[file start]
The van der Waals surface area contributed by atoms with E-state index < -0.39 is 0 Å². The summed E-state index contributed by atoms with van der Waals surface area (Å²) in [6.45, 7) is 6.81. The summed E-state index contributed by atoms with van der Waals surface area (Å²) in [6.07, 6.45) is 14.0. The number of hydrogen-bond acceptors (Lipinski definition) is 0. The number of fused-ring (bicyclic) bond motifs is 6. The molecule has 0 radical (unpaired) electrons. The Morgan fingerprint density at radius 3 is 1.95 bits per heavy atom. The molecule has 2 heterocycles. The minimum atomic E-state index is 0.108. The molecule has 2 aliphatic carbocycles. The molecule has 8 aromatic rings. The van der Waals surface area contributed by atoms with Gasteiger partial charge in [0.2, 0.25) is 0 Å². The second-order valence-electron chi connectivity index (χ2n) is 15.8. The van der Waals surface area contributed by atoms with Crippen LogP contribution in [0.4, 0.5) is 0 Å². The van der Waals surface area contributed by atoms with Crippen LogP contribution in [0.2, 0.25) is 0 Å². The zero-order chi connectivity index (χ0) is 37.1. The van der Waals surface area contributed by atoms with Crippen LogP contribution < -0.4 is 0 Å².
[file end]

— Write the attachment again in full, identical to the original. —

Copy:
The van der Waals surface area contributed by atoms with E-state index < -0.39 is 0 Å². The summed E-state index contributed by atoms with van der Waals surface area (Å²) in [6.45, 7) is 6.81. The summed E-state index contributed by atoms with van der Waals surface area (Å²) in [6.07, 6.45) is 14.0. The number of hydrogen-bond acceptors (Lipinski definition) is 0. The number of fused-ring (bicyclic) bond motifs is 6. The molecule has 0 radical (unpaired) electrons. The Morgan fingerprint density at radius 3 is 1.95 bits per heavy atom. The molecule has 2 heterocycles. The minimum atomic E-state index is 0.108. The molecule has 2 aliphatic carbocycles. The molecule has 8 aromatic rings. The van der Waals surface area contributed by atoms with Gasteiger partial charge in [0.2, 0.25) is 0 Å². The second-order valence-electron chi connectivity index (χ2n) is 15.8. The van der Waals surface area contributed by atoms with Crippen LogP contribution in [0.4, 0.5) is 0 Å². The van der Waals surface area contributed by atoms with Crippen LogP contribution in [0.2, 0.25) is 0 Å². The zero-order chi connectivity index (χ0) is 37.1. The van der Waals surface area contributed by atoms with Crippen LogP contribution < -0.4 is 0 Å².